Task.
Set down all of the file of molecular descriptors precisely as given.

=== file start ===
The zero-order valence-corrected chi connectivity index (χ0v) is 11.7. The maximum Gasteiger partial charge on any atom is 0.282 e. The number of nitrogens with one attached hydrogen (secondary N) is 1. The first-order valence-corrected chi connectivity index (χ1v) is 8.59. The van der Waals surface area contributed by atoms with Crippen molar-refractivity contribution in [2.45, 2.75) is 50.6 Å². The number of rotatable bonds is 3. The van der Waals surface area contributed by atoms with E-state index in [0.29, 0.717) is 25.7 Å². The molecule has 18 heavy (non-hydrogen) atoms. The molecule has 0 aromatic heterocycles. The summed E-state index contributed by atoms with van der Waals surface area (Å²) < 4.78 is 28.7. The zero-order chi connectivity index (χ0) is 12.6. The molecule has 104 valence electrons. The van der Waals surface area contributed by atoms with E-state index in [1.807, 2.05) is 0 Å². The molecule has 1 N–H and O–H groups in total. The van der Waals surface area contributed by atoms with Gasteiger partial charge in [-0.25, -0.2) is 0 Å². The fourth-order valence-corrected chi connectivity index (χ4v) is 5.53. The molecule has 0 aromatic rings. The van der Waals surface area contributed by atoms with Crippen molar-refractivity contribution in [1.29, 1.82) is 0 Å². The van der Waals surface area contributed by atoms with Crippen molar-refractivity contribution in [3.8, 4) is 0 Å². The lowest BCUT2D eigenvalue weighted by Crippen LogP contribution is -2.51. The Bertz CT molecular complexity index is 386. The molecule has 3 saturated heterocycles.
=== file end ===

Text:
The zero-order valence-corrected chi connectivity index (χ0v) is 11.7. The maximum Gasteiger partial charge on any atom is 0.282 e. The number of nitrogens with one attached hydrogen (secondary N) is 1. The first-order valence-corrected chi connectivity index (χ1v) is 8.59. The van der Waals surface area contributed by atoms with Crippen molar-refractivity contribution in [2.45, 2.75) is 50.6 Å². The number of rotatable bonds is 3. The van der Waals surface area contributed by atoms with E-state index in [0.29, 0.717) is 25.7 Å². The molecule has 18 heavy (non-hydrogen) atoms. The molecule has 0 aromatic heterocycles. The summed E-state index contributed by atoms with van der Waals surface area (Å²) < 4.78 is 28.7. The zero-order chi connectivity index (χ0) is 12.6. The molecule has 104 valence electrons. The van der Waals surface area contributed by atoms with E-state index in [1.807, 2.05) is 0 Å². The molecule has 1 N–H and O–H groups in total. The van der Waals surface area contributed by atoms with Gasteiger partial charge in [-0.25, -0.2) is 0 Å². The fourth-order valence-corrected chi connectivity index (χ4v) is 5.53. The molecule has 0 aromatic rings. The van der Waals surface area contributed by atoms with Crippen molar-refractivity contribution in [1.29, 1.82) is 0 Å². The van der Waals surface area contributed by atoms with Crippen molar-refractivity contribution in [3.8, 4) is 0 Å². The lowest BCUT2D eigenvalue weighted by Crippen LogP contribution is -2.51. The Bertz CT molecular complexity index is 386. The molecule has 3 saturated heterocycles.